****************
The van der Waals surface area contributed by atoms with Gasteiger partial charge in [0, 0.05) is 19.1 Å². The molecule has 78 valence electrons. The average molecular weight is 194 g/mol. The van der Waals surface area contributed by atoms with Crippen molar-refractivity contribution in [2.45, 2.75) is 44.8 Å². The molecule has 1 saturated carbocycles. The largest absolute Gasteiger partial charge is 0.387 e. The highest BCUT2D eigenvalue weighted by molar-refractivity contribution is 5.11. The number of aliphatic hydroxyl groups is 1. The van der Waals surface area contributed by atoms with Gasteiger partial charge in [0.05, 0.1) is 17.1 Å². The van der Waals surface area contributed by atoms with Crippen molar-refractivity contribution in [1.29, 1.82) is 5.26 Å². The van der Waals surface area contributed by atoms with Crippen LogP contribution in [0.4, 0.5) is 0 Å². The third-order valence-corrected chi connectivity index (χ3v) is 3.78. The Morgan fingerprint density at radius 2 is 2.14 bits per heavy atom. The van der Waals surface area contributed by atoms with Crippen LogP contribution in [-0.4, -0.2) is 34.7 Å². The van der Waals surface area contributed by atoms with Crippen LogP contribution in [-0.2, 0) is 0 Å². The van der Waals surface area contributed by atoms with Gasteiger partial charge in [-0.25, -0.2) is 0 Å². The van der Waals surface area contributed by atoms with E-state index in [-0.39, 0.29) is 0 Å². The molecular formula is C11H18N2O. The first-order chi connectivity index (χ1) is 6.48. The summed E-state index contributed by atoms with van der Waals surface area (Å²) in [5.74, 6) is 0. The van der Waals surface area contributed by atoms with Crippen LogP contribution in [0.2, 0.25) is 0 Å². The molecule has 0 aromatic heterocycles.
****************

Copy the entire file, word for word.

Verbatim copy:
The van der Waals surface area contributed by atoms with Gasteiger partial charge in [0, 0.05) is 19.1 Å². The molecule has 78 valence electrons. The average molecular weight is 194 g/mol. The van der Waals surface area contributed by atoms with Crippen molar-refractivity contribution in [2.45, 2.75) is 44.8 Å². The molecule has 1 saturated carbocycles. The largest absolute Gasteiger partial charge is 0.387 e. The highest BCUT2D eigenvalue weighted by molar-refractivity contribution is 5.11. The number of aliphatic hydroxyl groups is 1. The van der Waals surface area contributed by atoms with Gasteiger partial charge in [0.05, 0.1) is 17.1 Å². The van der Waals surface area contributed by atoms with Crippen molar-refractivity contribution in [1.29, 1.82) is 5.26 Å². The van der Waals surface area contributed by atoms with Crippen LogP contribution in [0.4, 0.5) is 0 Å². The third-order valence-corrected chi connectivity index (χ3v) is 3.78. The Morgan fingerprint density at radius 2 is 2.14 bits per heavy atom. The van der Waals surface area contributed by atoms with Crippen LogP contribution in [-0.4, -0.2) is 34.7 Å². The van der Waals surface area contributed by atoms with Crippen LogP contribution in [-0.2, 0) is 0 Å². The van der Waals surface area contributed by atoms with Gasteiger partial charge in [-0.25, -0.2) is 0 Å². The van der Waals surface area contributed by atoms with E-state index in [-0.39, 0.29) is 0 Å². The molecular formula is C11H18N2O. The first-order chi connectivity index (χ1) is 6.48. The summed E-state index contributed by atoms with van der Waals surface area (Å²) in [5.74, 6) is 0. The van der Waals surface area contributed by atoms with Crippen LogP contribution in [0.2, 0.25) is 0 Å². The molecule has 0 aromatic heterocycles.